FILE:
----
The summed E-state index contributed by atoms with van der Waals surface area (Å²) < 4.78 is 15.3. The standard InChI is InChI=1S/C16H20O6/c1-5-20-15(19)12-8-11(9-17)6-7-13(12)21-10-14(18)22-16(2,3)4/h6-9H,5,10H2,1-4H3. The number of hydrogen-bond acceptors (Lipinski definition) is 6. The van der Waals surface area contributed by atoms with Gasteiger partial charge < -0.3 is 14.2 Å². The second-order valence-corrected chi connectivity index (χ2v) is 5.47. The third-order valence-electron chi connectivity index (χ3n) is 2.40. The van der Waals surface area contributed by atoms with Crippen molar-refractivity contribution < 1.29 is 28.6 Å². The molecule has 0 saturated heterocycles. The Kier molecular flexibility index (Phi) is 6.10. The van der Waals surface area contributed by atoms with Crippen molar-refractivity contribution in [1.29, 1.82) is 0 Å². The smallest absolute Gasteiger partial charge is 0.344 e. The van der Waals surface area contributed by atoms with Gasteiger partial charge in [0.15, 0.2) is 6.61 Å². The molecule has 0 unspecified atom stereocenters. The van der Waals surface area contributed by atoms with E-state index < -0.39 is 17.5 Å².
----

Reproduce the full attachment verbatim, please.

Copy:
The summed E-state index contributed by atoms with van der Waals surface area (Å²) < 4.78 is 15.3. The standard InChI is InChI=1S/C16H20O6/c1-5-20-15(19)12-8-11(9-17)6-7-13(12)21-10-14(18)22-16(2,3)4/h6-9H,5,10H2,1-4H3. The number of hydrogen-bond acceptors (Lipinski definition) is 6. The van der Waals surface area contributed by atoms with Gasteiger partial charge < -0.3 is 14.2 Å². The second-order valence-corrected chi connectivity index (χ2v) is 5.47. The third-order valence-electron chi connectivity index (χ3n) is 2.40. The van der Waals surface area contributed by atoms with Crippen molar-refractivity contribution < 1.29 is 28.6 Å². The molecule has 0 saturated heterocycles. The Kier molecular flexibility index (Phi) is 6.10. The van der Waals surface area contributed by atoms with Crippen molar-refractivity contribution in [1.29, 1.82) is 0 Å². The smallest absolute Gasteiger partial charge is 0.344 e. The van der Waals surface area contributed by atoms with Gasteiger partial charge in [0.15, 0.2) is 6.61 Å². The molecule has 0 unspecified atom stereocenters. The van der Waals surface area contributed by atoms with E-state index < -0.39 is 17.5 Å².